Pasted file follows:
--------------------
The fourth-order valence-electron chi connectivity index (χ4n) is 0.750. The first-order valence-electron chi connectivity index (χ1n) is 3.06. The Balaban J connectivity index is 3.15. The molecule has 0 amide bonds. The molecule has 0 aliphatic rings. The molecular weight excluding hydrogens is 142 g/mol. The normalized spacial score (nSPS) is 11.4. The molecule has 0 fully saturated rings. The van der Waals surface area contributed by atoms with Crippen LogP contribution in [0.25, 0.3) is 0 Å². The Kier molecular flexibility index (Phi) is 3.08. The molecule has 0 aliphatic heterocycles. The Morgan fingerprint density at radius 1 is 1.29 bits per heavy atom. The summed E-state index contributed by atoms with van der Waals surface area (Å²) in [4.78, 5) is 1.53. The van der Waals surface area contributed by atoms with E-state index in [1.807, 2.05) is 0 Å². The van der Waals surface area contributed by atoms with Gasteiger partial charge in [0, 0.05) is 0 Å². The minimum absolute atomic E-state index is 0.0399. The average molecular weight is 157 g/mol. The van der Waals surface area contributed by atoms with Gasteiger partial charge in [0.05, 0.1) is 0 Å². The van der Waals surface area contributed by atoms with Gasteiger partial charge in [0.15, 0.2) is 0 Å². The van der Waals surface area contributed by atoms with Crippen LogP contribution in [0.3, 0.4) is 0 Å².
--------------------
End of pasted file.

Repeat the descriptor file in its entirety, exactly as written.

The fourth-order valence-electron chi connectivity index (χ4n) is 0.750. The first-order valence-electron chi connectivity index (χ1n) is 3.06. The Balaban J connectivity index is 3.15. The molecule has 0 amide bonds. The molecule has 0 aliphatic rings. The molecular weight excluding hydrogens is 142 g/mol. The normalized spacial score (nSPS) is 11.4. The molecule has 0 fully saturated rings. The van der Waals surface area contributed by atoms with Crippen LogP contribution in [0.25, 0.3) is 0 Å². The Kier molecular flexibility index (Phi) is 3.08. The molecule has 0 aliphatic heterocycles. The Morgan fingerprint density at radius 1 is 1.29 bits per heavy atom. The summed E-state index contributed by atoms with van der Waals surface area (Å²) in [4.78, 5) is 1.53. The van der Waals surface area contributed by atoms with E-state index in [1.807, 2.05) is 0 Å². The van der Waals surface area contributed by atoms with Gasteiger partial charge in [0, 0.05) is 0 Å². The minimum absolute atomic E-state index is 0.0399. The average molecular weight is 157 g/mol. The van der Waals surface area contributed by atoms with Gasteiger partial charge in [0.05, 0.1) is 0 Å². The van der Waals surface area contributed by atoms with Gasteiger partial charge in [0.15, 0.2) is 0 Å². The van der Waals surface area contributed by atoms with Crippen LogP contribution in [0.3, 0.4) is 0 Å².